The theory of harm
So what the Courts have told Google is that Google Shopping cannot favour its own product ads (where Google gets its revenue from) over those of other competitors. To illustrate what this means, a useful analogy may be to think what the Commission is doing is the equivalent of asking a newspaper company to carry/publish the advertising service of competing newspapers and in equal conditions whatever that means and without getting the revenue.
This might be shocking to some who don’t understand Competition Law but it is founded on the very rationale that its existence is to prevent “market exploitation”. Companies in a dominant position (such as Google with a whopping 90% market share in internet search engines in the EU) owe a “special obligation” to not distort and obtain an extra advantage from another market compared to other entities already existing in the secondary market.
Example: Windows was fined in the year the 2000s for having pre-installed the Windows Media Player into computers running the Windows system. Other media player companies lodged a complaint that this was an abuse of dominant position by using a pre-existing dominant position in one market (computer software market) to impute and create a dominant position in another market (the media player market). The Court agreed.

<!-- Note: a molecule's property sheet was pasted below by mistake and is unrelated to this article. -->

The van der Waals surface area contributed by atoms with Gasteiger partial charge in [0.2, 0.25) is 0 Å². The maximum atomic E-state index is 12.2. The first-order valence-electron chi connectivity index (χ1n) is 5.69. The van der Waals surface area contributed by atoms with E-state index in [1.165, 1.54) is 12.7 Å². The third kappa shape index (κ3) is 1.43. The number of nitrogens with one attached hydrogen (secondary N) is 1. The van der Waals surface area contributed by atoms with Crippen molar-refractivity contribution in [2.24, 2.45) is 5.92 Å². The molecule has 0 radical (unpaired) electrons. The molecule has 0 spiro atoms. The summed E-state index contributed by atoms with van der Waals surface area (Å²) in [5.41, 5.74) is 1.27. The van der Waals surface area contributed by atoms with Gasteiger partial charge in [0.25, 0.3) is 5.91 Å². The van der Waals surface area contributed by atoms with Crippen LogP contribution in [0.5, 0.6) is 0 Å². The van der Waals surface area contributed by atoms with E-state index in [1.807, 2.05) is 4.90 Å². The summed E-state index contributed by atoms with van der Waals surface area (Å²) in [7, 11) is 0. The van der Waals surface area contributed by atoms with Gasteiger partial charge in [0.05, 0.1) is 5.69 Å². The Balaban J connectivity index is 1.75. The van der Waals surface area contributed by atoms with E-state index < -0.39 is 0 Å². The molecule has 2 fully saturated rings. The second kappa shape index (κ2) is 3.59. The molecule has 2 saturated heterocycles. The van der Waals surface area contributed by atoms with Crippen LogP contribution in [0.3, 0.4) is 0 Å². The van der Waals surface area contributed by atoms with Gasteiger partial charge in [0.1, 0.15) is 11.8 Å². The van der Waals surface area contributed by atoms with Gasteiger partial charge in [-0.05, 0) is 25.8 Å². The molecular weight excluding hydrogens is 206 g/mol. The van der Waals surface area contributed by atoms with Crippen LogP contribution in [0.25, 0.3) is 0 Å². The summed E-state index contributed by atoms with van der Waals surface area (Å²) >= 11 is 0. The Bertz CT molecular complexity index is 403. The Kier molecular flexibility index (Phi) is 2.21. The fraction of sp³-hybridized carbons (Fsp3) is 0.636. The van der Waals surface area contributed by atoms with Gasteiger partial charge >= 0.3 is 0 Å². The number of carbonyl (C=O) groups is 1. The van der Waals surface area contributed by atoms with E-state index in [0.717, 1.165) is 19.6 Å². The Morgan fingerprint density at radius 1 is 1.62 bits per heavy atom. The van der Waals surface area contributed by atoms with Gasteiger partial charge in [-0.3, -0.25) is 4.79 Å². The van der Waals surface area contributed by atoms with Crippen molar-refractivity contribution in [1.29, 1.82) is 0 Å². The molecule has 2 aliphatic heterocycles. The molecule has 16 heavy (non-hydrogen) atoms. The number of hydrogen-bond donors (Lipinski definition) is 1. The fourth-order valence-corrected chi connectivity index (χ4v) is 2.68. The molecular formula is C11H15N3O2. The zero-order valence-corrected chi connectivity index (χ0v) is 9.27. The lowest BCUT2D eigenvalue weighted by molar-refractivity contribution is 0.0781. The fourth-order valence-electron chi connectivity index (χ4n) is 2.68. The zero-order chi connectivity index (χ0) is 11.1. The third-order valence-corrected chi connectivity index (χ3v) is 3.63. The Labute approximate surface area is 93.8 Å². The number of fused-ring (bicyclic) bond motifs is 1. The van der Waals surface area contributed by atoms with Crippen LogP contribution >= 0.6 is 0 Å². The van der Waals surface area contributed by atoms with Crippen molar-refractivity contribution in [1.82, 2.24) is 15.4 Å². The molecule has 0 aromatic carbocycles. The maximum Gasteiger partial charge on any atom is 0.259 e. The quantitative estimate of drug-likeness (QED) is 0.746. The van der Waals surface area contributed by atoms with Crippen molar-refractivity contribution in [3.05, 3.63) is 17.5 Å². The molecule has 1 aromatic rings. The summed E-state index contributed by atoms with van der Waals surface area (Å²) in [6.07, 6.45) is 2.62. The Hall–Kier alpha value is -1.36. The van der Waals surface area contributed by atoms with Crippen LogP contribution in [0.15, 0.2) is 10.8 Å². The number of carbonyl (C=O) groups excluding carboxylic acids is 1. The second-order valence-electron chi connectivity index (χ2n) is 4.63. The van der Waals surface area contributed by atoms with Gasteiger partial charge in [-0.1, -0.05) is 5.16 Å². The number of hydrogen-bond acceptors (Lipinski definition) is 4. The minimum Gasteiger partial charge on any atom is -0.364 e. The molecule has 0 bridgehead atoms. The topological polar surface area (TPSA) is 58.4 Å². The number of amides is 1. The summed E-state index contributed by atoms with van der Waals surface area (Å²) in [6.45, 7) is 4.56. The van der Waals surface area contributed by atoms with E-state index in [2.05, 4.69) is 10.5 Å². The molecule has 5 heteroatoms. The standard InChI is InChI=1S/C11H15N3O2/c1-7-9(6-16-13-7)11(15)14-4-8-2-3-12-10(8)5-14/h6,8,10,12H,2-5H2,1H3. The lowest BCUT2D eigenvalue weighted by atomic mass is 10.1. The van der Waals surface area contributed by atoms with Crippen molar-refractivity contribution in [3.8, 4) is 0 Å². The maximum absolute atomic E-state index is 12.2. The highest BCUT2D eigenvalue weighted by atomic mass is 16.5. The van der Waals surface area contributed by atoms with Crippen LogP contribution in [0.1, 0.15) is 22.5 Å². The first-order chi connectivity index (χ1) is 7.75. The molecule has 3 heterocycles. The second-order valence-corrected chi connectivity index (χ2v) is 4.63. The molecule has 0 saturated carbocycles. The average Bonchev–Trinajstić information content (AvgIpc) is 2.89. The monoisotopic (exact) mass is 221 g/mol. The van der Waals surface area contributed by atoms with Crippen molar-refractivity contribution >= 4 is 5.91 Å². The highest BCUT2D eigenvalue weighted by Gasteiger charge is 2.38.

Some might argue that this is illogical because as consumers, we want convenience and reasonable price so by forcing Windows to remove the Windows Media Player (which it gave for free!!) isn’t it creating more trouble for consumers to have to search and download another media player? Also, what’s wrong with using what you’ve successfully created (through blood, sweat, tears and a lot of money) to promote something else you’re working on?
It is a little counterintuitive, but the argument on the flip side of the coin is that well, would you like it if one company dominated your whole life? It was to prevent a company from creating too many dominant positions that consumers are compelled if that dominant position became a monopoly position. Also, there are many considerations such as maintaining the level of competition, “too big to fail” and promoting consumer choices.